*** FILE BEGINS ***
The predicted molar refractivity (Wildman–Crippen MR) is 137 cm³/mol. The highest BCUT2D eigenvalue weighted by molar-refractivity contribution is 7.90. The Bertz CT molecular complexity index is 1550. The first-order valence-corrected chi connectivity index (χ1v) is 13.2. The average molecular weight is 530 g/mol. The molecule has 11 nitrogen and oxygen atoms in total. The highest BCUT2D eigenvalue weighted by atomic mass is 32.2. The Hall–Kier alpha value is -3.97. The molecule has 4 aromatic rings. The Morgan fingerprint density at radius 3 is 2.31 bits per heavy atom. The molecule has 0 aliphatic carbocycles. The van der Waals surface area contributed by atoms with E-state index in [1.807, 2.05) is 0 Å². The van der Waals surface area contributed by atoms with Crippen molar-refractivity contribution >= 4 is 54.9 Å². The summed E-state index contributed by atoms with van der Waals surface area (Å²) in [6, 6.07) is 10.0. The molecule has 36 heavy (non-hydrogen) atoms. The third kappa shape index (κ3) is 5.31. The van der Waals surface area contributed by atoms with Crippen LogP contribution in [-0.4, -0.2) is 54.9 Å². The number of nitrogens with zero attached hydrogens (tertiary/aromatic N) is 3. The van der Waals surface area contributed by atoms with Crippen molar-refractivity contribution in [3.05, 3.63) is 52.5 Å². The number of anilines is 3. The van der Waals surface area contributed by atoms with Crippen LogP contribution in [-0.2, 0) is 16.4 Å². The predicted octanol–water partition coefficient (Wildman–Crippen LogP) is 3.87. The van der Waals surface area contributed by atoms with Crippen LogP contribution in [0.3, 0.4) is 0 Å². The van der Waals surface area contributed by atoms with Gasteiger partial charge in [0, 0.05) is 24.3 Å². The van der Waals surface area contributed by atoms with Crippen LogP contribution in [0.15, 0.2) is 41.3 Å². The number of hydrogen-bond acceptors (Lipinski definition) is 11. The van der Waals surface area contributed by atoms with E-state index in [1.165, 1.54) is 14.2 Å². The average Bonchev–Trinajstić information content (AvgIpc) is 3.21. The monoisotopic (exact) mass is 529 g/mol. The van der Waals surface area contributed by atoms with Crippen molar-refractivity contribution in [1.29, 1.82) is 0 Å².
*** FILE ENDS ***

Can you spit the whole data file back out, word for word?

The predicted molar refractivity (Wildman–Crippen MR) is 137 cm³/mol. The highest BCUT2D eigenvalue weighted by molar-refractivity contribution is 7.90. The Bertz CT molecular complexity index is 1550. The first-order valence-corrected chi connectivity index (χ1v) is 13.2. The average molecular weight is 530 g/mol. The molecule has 11 nitrogen and oxygen atoms in total. The highest BCUT2D eigenvalue weighted by atomic mass is 32.2. The Hall–Kier alpha value is -3.97. The molecule has 4 aromatic rings. The Morgan fingerprint density at radius 3 is 2.31 bits per heavy atom. The molecule has 0 aliphatic carbocycles. The van der Waals surface area contributed by atoms with E-state index in [1.807, 2.05) is 0 Å². The van der Waals surface area contributed by atoms with Crippen molar-refractivity contribution >= 4 is 54.9 Å². The summed E-state index contributed by atoms with van der Waals surface area (Å²) in [6, 6.07) is 10.0. The molecule has 36 heavy (non-hydrogen) atoms. The third kappa shape index (κ3) is 5.31. The van der Waals surface area contributed by atoms with Crippen LogP contribution in [-0.4, -0.2) is 54.9 Å². The number of nitrogens with zero attached hydrogens (tertiary/aromatic N) is 3. The van der Waals surface area contributed by atoms with Crippen molar-refractivity contribution in [3.05, 3.63) is 52.5 Å². The number of anilines is 3. The van der Waals surface area contributed by atoms with Crippen LogP contribution in [-0.2, 0) is 16.4 Å². The predicted octanol–water partition coefficient (Wildman–Crippen LogP) is 3.87. The van der Waals surface area contributed by atoms with Crippen LogP contribution in [0.3, 0.4) is 0 Å². The van der Waals surface area contributed by atoms with Gasteiger partial charge in [0, 0.05) is 24.3 Å². The van der Waals surface area contributed by atoms with Crippen LogP contribution in [0.15, 0.2) is 41.3 Å². The number of hydrogen-bond acceptors (Lipinski definition) is 11. The van der Waals surface area contributed by atoms with E-state index in [1.165, 1.54) is 14.2 Å². The average Bonchev–Trinajstić information content (AvgIpc) is 3.21. The monoisotopic (exact) mass is 529 g/mol. The van der Waals surface area contributed by atoms with Crippen molar-refractivity contribution in [1.29, 1.82) is 0 Å².